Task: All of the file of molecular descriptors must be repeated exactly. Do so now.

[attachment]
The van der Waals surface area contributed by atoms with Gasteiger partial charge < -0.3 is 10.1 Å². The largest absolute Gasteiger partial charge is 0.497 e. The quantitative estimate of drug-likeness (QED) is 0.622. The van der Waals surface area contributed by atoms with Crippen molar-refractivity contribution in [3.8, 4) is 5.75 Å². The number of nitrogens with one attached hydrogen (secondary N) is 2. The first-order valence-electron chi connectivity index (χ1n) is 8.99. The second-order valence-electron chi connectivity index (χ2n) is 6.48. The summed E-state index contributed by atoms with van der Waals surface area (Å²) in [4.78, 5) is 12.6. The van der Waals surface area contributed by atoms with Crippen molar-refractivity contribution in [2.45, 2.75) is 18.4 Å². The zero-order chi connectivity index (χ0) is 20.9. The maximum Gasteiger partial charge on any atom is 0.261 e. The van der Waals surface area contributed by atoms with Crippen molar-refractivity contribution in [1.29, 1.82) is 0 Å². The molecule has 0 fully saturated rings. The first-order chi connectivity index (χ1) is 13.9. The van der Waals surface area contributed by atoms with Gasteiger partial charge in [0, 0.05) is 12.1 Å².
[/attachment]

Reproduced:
The van der Waals surface area contributed by atoms with Gasteiger partial charge < -0.3 is 10.1 Å². The largest absolute Gasteiger partial charge is 0.497 e. The quantitative estimate of drug-likeness (QED) is 0.622. The van der Waals surface area contributed by atoms with Crippen molar-refractivity contribution in [3.8, 4) is 5.75 Å². The number of nitrogens with one attached hydrogen (secondary N) is 2. The first-order valence-electron chi connectivity index (χ1n) is 8.99. The second-order valence-electron chi connectivity index (χ2n) is 6.48. The summed E-state index contributed by atoms with van der Waals surface area (Å²) in [4.78, 5) is 12.6. The van der Waals surface area contributed by atoms with Crippen molar-refractivity contribution in [2.45, 2.75) is 18.4 Å². The zero-order chi connectivity index (χ0) is 20.9. The maximum Gasteiger partial charge on any atom is 0.261 e. The van der Waals surface area contributed by atoms with Crippen molar-refractivity contribution in [1.29, 1.82) is 0 Å². The molecule has 0 fully saturated rings. The first-order chi connectivity index (χ1) is 13.9. The van der Waals surface area contributed by atoms with Gasteiger partial charge in [0, 0.05) is 12.1 Å².